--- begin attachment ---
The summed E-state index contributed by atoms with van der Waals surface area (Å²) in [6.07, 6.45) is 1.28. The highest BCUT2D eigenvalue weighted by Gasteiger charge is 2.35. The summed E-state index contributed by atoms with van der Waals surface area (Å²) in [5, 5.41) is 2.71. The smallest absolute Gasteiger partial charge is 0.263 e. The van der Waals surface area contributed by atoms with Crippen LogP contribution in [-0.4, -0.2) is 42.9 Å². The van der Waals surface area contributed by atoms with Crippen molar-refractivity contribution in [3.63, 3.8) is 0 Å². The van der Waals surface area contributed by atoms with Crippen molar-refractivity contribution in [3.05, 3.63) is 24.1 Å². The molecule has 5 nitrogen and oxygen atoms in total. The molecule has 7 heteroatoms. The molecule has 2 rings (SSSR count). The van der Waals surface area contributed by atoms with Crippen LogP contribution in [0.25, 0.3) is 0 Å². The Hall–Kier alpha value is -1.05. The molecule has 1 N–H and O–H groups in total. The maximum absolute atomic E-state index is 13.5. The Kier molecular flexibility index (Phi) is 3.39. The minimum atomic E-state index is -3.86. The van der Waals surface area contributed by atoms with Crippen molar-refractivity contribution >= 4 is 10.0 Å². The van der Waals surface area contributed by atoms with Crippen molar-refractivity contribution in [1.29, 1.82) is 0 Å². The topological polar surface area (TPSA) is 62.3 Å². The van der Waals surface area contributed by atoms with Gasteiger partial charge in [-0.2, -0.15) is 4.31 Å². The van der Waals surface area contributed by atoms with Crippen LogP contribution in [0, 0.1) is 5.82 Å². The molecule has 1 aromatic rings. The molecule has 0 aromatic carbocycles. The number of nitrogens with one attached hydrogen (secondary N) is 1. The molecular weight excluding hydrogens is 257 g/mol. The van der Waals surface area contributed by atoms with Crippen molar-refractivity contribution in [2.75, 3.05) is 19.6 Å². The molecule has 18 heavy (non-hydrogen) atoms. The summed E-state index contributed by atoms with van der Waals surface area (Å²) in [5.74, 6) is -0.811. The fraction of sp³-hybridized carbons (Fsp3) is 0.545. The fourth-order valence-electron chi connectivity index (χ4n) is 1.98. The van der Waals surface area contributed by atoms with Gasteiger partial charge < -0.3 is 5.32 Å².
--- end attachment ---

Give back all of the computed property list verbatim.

The summed E-state index contributed by atoms with van der Waals surface area (Å²) in [6.07, 6.45) is 1.28. The highest BCUT2D eigenvalue weighted by Gasteiger charge is 2.35. The summed E-state index contributed by atoms with van der Waals surface area (Å²) in [5, 5.41) is 2.71. The smallest absolute Gasteiger partial charge is 0.263 e. The van der Waals surface area contributed by atoms with Crippen LogP contribution in [-0.4, -0.2) is 42.9 Å². The van der Waals surface area contributed by atoms with Crippen molar-refractivity contribution in [3.63, 3.8) is 0 Å². The van der Waals surface area contributed by atoms with Crippen molar-refractivity contribution in [3.05, 3.63) is 24.1 Å². The molecule has 5 nitrogen and oxygen atoms in total. The molecule has 7 heteroatoms. The molecule has 2 rings (SSSR count). The van der Waals surface area contributed by atoms with Crippen LogP contribution in [0.25, 0.3) is 0 Å². The Hall–Kier alpha value is -1.05. The molecule has 1 N–H and O–H groups in total. The maximum absolute atomic E-state index is 13.5. The Kier molecular flexibility index (Phi) is 3.39. The minimum atomic E-state index is -3.86. The van der Waals surface area contributed by atoms with Crippen molar-refractivity contribution >= 4 is 10.0 Å². The van der Waals surface area contributed by atoms with Crippen molar-refractivity contribution in [1.29, 1.82) is 0 Å². The topological polar surface area (TPSA) is 62.3 Å². The van der Waals surface area contributed by atoms with Gasteiger partial charge in [-0.2, -0.15) is 4.31 Å². The van der Waals surface area contributed by atoms with Crippen LogP contribution in [0, 0.1) is 5.82 Å². The molecule has 1 aromatic rings. The molecule has 0 aromatic carbocycles. The number of nitrogens with one attached hydrogen (secondary N) is 1. The molecular weight excluding hydrogens is 257 g/mol. The van der Waals surface area contributed by atoms with Crippen molar-refractivity contribution in [2.75, 3.05) is 19.6 Å². The molecule has 18 heavy (non-hydrogen) atoms. The summed E-state index contributed by atoms with van der Waals surface area (Å²) in [5.74, 6) is -0.811. The fraction of sp³-hybridized carbons (Fsp3) is 0.545. The fourth-order valence-electron chi connectivity index (χ4n) is 1.98. The van der Waals surface area contributed by atoms with Gasteiger partial charge < -0.3 is 5.32 Å².